The Guardian’s recent article, “How President Obama can achieve a nuclear deal with Iran,” speaks about why a nuclear deal with Iran is urgently needed, and what Iran must give up. This Guardian piece is a little weak on what the United States and the Western powers must offer as part of the deal. When read by itself, it repeats the “tough-minded” and largely blind to emotional nuance approach that has made the West’s dealings with Iran so fruitless. Here’s what author Tom Rogan writes:

In the cause of peace, the clock is ticking.

Western Intelligence services have delayed a nuclear Iran. Still, the evidence on the ground is unmistakable. Iranian nuclear activities increasingly point to a weaponization agenda. Of most concern: Iran’s soon-to-be plutonium production facility at Arak. As David Albright and Christina Walrond of the Institute for Science and International Security note (pdf), claims of an inherently peaceful nuclear program cannot easily co-exist with a heavy water reactor. Correspondingly, in last weekend’s P5+1 negotiations, the French Foreign Minister suggested that allowing Arak to remain in operation would represent a “sucker’s deal”.

He’s right.

This isn’t just about Iran’s nuclear claims-capability disconnect. Once Arak reaches nuclear criticality (as things stand, probably at some point next year), any military strike on its reactor would release highly radioactive materials into the atmosphere. In this vein, any deal that fails to address Arak would force the Israeli timetable – making a near-term Israeli military strike much likelier (it would be a grave mistake to take Prime Minister Benjamin Netanyahu’s threats lightly).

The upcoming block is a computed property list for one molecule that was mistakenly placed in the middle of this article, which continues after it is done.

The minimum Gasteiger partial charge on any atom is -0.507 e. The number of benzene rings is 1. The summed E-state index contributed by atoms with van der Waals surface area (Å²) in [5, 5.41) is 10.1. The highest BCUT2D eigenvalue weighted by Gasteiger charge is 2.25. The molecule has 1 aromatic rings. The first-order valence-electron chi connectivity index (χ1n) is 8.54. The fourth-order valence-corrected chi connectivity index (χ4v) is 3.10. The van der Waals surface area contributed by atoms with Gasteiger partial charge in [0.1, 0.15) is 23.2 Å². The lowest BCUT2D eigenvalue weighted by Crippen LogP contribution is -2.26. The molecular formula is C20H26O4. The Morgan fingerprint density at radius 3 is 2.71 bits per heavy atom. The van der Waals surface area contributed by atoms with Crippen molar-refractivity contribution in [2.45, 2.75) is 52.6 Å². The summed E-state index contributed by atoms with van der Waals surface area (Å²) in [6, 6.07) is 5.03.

(click here to read the rest)

The article is clear about what Iran must concede but weak on what the Western powers must do to make this deal palatable to the moderates in the Iranian government, including its new President. In talking about moderates, I do not want to hide that I’d prefer to see the people of Iran rise up against their government and non-violently overthrow it, because the mullahs in power continue to violate the human rights of the people over whom they rule, not only dissenters, but also denying the rights of women, the rights of free assembly and a free press, using torture against dissenters and fostering hatred and oppression of Ba’hai and other religious minorities.

The key question is not “are these people in power a tolerable bunch?” but rather “what policies should be pursued that could strengthen the possibility of the Iranian people rising up in nonviolent rebellion?” It is clear that decades of escalating sanctions have not had that impact, and if Israel, or Israel and the United States, were to engage in military assault on Iran, that would loose a surge of nationalist fervor that would force even the tens of millions of Iranians who hate the current regime to rally around it against the outside attackers!So a deal on nuclear weapons is urgent not only because an Iran with nuclear weapons would be a danger to the world, but also because a war against Iran would likely fail to achieve a goal of permanently preventing Iran from having nuclear weapons and meanwhile would strengthen the most reactionary voices in Iran.

The path of coercion and domination has not and will not work. So it’s time to try the path of generosity and respect for the Iranian people.

Here are the necessary steps: